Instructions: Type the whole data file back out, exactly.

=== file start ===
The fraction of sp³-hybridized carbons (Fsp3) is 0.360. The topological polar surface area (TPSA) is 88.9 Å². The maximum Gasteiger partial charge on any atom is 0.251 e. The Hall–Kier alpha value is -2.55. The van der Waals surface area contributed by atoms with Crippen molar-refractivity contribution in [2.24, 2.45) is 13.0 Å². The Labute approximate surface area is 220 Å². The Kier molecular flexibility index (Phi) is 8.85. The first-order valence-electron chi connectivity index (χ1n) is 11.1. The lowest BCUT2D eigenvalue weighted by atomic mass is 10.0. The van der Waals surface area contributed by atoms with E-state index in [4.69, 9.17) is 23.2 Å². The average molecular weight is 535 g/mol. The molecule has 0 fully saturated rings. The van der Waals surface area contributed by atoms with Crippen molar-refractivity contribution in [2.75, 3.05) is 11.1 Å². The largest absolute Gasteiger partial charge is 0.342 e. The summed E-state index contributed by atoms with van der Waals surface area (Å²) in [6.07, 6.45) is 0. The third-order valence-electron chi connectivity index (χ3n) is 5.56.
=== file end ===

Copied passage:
The fraction of sp³-hybridized carbons (Fsp3) is 0.360. The topological polar surface area (TPSA) is 88.9 Å². The maximum Gasteiger partial charge on any atom is 0.251 e. The Hall–Kier alpha value is -2.55. The van der Waals surface area contributed by atoms with Crippen molar-refractivity contribution in [2.24, 2.45) is 13.0 Å². The Labute approximate surface area is 220 Å². The Kier molecular flexibility index (Phi) is 8.85. The first-order valence-electron chi connectivity index (χ1n) is 11.1. The lowest BCUT2D eigenvalue weighted by atomic mass is 10.0. The van der Waals surface area contributed by atoms with E-state index in [4.69, 9.17) is 23.2 Å². The average molecular weight is 535 g/mol. The molecule has 0 fully saturated rings. The van der Waals surface area contributed by atoms with Crippen molar-refractivity contribution in [2.75, 3.05) is 11.1 Å². The largest absolute Gasteiger partial charge is 0.342 e. The summed E-state index contributed by atoms with van der Waals surface area (Å²) in [6.07, 6.45) is 0. The third-order valence-electron chi connectivity index (χ3n) is 5.56.